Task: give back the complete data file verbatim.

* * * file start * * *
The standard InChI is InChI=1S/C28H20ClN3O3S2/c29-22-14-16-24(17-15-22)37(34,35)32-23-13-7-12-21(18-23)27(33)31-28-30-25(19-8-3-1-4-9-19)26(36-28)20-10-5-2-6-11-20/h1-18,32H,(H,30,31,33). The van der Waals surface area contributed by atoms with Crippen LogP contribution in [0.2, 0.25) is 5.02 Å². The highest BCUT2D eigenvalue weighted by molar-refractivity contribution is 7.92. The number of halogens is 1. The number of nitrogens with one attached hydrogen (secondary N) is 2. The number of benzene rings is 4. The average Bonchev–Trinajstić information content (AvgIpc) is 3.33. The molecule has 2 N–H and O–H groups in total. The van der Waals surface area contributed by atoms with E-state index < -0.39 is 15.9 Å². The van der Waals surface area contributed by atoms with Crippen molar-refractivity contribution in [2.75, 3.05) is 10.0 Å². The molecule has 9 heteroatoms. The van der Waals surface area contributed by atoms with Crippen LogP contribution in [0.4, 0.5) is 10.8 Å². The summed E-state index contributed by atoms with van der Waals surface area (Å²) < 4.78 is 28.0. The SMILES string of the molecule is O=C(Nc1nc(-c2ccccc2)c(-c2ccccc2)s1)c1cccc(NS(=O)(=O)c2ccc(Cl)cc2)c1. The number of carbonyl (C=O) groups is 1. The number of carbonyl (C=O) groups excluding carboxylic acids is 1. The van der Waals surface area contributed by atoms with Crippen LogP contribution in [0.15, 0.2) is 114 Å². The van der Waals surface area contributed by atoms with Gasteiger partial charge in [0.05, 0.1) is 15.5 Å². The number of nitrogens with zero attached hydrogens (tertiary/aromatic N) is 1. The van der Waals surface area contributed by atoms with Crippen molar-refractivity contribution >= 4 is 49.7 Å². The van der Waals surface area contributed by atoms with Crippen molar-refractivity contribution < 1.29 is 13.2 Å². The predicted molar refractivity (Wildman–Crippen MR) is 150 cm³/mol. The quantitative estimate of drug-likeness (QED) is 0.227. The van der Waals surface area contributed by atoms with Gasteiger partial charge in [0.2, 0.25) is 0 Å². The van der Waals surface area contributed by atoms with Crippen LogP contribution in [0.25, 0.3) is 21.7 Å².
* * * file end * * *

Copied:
The standard InChI is InChI=1S/C28H20ClN3O3S2/c29-22-14-16-24(17-15-22)37(34,35)32-23-13-7-12-21(18-23)27(33)31-28-30-25(19-8-3-1-4-9-19)26(36-28)20-10-5-2-6-11-20/h1-18,32H,(H,30,31,33). The van der Waals surface area contributed by atoms with Crippen LogP contribution in [0.2, 0.25) is 5.02 Å². The highest BCUT2D eigenvalue weighted by molar-refractivity contribution is 7.92. The number of halogens is 1. The number of nitrogens with one attached hydrogen (secondary N) is 2. The number of benzene rings is 4. The average Bonchev–Trinajstić information content (AvgIpc) is 3.33. The molecule has 2 N–H and O–H groups in total. The van der Waals surface area contributed by atoms with E-state index < -0.39 is 15.9 Å². The van der Waals surface area contributed by atoms with Crippen molar-refractivity contribution in [2.75, 3.05) is 10.0 Å². The molecule has 9 heteroatoms. The van der Waals surface area contributed by atoms with Crippen LogP contribution in [0.4, 0.5) is 10.8 Å². The summed E-state index contributed by atoms with van der Waals surface area (Å²) < 4.78 is 28.0. The SMILES string of the molecule is O=C(Nc1nc(-c2ccccc2)c(-c2ccccc2)s1)c1cccc(NS(=O)(=O)c2ccc(Cl)cc2)c1. The number of carbonyl (C=O) groups is 1. The number of carbonyl (C=O) groups excluding carboxylic acids is 1. The van der Waals surface area contributed by atoms with Crippen LogP contribution in [0.15, 0.2) is 114 Å². The van der Waals surface area contributed by atoms with Gasteiger partial charge in [0.05, 0.1) is 15.5 Å². The number of nitrogens with zero attached hydrogens (tertiary/aromatic N) is 1. The van der Waals surface area contributed by atoms with Crippen molar-refractivity contribution >= 4 is 49.7 Å². The van der Waals surface area contributed by atoms with Crippen molar-refractivity contribution < 1.29 is 13.2 Å². The predicted molar refractivity (Wildman–Crippen MR) is 150 cm³/mol. The quantitative estimate of drug-likeness (QED) is 0.227. The van der Waals surface area contributed by atoms with Gasteiger partial charge in [0.2, 0.25) is 0 Å². The van der Waals surface area contributed by atoms with Crippen LogP contribution in [0.25, 0.3) is 21.7 Å².